Dell Children’s Medical Center of Central Texas
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Thoracic Insufficiency Program
About the Titanium Rib

Using a device made of the same material used in skyscrapers, pediatric specialists at have performed an innovative new procedure that separates and strengthens the rib cage to allow children with chest abnormalities to grow and breathe normally. Acting like braces for the teeth in reverse, the Vertical Expandable Prosthetic Titanium Rib or VEPTRTM is a metal rod curved to fit the back of the chest and spine. The rods are attached to the rib cage and have special inserts that allow them to be made longer as a child grows.

The titanium rib implant procedure was developed specifically for children with congenital rib deformities and Thoracic Insufficiency Syndrome, which causes conditions in which the thorax (chest) is unable to grow enough to support normal breathing or lung growth.

Less than 20 years ago, children who suffered from severe chest abnormalities, such as fused ribs or a very small rib cage without enough room for the lungs to grow and expand, had little recourse. With these types of problems, the lungs cannot grow at a normal rate. Lung capacity is reduced, and a child could quite literally end up suffocating to death. Now, thanks to the pioneering VEPTR procedure, these children often can look forward to a much brighter future.

"The titanium rib can literally be a life-saving procedure," explains Dr. Jay Shapiro, a pediatric orthopedic surgeon with Central Texas Pediatric Orthopedics and Scoliosis. "It is used for children who have abnormalities of the thorax, made up of the spine, ribs and breastbone; or congenital scoliosis, where the spine is crooked and gets more curved as time goes by. Children with these conditions suffer from the progressive inability of their lungs to support normal growth and development."

He adds, "In mild cases, children grow up but have reduced life spans, and in severe cases, children are already ventilator-dependent."

The VEPTR procedure allows surgeons to implant an expandable device that allows the rib cage to grow as the child matures. "In effect, it works like a car jack," says Dr. Shapiro. "The titanium rib holds the child's ribs apart and allows them to grow."

Dr. Shapiro and his surgical team, including pediatric surgeon Mark B. Smith, MD, and pediatric pulmonary specialist, William Glomb, MD, performed the first Vertical Expandable Prosthetic Titanium Rib procedure at Children's Hospital of Austin in October 2005. Only a handful of hospitals across the country offer the (VEPTR) procedure.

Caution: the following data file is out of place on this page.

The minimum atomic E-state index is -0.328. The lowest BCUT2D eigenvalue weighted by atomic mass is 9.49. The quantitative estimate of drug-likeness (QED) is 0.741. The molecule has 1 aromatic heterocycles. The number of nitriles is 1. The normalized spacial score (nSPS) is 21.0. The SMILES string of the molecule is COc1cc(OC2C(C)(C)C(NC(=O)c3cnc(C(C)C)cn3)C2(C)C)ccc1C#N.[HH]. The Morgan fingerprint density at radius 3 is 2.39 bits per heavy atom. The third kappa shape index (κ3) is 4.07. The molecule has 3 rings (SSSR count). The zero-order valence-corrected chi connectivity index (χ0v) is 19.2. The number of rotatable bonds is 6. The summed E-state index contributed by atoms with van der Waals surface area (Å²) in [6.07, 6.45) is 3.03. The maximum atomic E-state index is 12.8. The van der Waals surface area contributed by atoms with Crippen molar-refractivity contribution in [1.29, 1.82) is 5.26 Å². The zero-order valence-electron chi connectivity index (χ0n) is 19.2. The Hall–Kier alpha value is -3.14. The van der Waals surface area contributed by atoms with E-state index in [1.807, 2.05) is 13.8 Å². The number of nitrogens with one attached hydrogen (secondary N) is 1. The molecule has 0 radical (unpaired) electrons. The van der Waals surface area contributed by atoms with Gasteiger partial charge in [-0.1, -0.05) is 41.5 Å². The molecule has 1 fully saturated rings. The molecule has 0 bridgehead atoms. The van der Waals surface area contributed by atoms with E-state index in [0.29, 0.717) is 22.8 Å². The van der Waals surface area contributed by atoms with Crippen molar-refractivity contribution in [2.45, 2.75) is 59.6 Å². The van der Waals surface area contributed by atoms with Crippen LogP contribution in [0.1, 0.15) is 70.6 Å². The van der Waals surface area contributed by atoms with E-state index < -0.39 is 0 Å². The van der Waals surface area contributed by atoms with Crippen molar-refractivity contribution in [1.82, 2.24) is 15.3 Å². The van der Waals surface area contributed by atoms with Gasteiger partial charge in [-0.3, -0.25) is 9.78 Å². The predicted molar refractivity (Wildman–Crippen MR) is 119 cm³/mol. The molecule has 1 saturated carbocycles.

Robert Campbell, MD, a pediatric orthopedic surgeon and Melvin Smith, MD, a pediatric general surgeon at CHRISTUS Santa Rosa Childre's Hospital in San Antonio, developed the expandable titanium rib in 1998. The procedure is highly specialized and only a few surgeons in the country have the training and specialized skills to perform it, says Dr. Shapiro, who worked with the pioneering physicians in San Antonio.

According to Synthes Spine, the manufacturer of the titanium rib, the device is made of titanium because of its strength and ability to stay inside the body without causing a bad reaction. Titanium is a strong metal used for building skyscrapers and dental implants.

During the VEPTR surgery, physicians make a J-shaped incision and insert the device onto the child's rib cage. The device will make the rib cage longer and larger as the child grows. In essence, it works much the same way braces for the teeth do, except in reverse. The titanium rib can be lengthened, rather than tightened as the child grows.

The implants are adjusted as the child grows, generally every four to six months, and will be used until a child stops growing, according to Dr. Shapiro. Special expandable inserts allow the adjustments to be made. This helps the spine become straighter and allows the lungs to grow and fill with enough air to breathe, says Dr. Shapiro.

Children with a titanium rib implant should not play contact sports, but can do many things that they previously would not have been able to do, says Dr. Shapiro. In effect, they have their lives back.

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